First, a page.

I was housesitting a few weeks ago and the person whose home I was in left me this book with a note that said, “It starts out slow but it picks up and ended up being a good read.”
Starting the book about a month ago, I just finished it the other night. It did start out slow, and it did pick up its pace about midway through the book. In the end, despite its flaws, I found myself liking it in a sheepish way, in the way I like some of Dan Brown’s lesser known book titles.
The hard part for me to overcome in reading it was actually something that is probably only unique to me. There was a mention of a work said to be by the main character’s professor/boyfriend, called 4D. As the book was going on and on about this painting, and the thought process behind it, I found myself getting angry. Had this writer been to my web site and read about my latest work? It took me a while to get over that and continue on with the fictional story of Claire Roth, artist and art forger.
While B.A Shapiro does a fine job of writing about the process of painting, the politics of trying to make it in the art world, and noting how easy it is to misstep – that is to say, she did her homework – she also created an unbelievable fiction around an actual art heist. One that happened at Boston’s Isabella Stewart Gardner Museum, where, in 1990, two men dressed as police officers bound and gagged two guards and stole thirteen pieces of art, including Rembrandt’s Storm on the Sea of Galilee, Vermeer’s The Concert, and works by Degas and Manet from the collection.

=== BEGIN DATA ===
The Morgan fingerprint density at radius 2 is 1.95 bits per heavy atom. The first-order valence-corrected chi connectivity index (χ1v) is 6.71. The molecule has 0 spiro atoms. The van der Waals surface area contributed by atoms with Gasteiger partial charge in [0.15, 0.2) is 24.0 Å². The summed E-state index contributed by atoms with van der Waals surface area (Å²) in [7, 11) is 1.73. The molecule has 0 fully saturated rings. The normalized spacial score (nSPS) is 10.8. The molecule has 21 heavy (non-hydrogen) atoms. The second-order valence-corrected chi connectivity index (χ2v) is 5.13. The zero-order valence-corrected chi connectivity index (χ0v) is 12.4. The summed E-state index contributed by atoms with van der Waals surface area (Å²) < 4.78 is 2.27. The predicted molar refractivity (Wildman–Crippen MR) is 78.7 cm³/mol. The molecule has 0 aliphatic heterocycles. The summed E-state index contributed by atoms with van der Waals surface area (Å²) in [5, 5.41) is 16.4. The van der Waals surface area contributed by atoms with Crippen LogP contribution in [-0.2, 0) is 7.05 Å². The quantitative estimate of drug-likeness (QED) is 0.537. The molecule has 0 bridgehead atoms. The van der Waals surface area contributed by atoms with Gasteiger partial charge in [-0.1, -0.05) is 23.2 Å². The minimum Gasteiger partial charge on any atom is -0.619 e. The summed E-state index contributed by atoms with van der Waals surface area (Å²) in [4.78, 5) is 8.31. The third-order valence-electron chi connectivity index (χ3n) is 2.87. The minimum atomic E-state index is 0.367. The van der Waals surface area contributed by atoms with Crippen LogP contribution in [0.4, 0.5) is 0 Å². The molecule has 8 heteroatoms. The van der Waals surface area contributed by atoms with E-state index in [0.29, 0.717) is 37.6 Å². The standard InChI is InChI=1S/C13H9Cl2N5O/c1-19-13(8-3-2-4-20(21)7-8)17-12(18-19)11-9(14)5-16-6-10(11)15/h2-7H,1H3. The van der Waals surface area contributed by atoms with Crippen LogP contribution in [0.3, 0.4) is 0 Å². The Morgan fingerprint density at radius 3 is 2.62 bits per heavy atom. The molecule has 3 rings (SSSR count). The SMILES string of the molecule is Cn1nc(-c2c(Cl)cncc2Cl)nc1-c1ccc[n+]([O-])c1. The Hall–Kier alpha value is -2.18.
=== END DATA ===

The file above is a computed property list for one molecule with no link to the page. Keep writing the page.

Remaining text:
I say unbelievable, but I mean that in a good way. When it comes to writing about art or the art world or artists, nothing is more frustrating to me than believable fiction.
We are taken through a journey, mostly through Claire’s head, but also through flashbacks. The book is mostly her voicing her observations, thinking about how others see her, and wondering what life would be like if she finally made it. After royally screwing up with the folks at MoMA, or was it The Whitney?, she becomes blacklisted and is delegated to the back rows of the art world – she makes her living copying the work of other artists and has become somewhat of an expert on Degas. The story gets interesting when an art dealer brings her just that, a Degas, to make a copy for him. One that will be authenticated as the original …
The Art Forger is a good romp, but not something I’d recommend you run out and buy, but if you see it laying around you might want to pick it up. Or put it on your list for your next rainy day or beach read.
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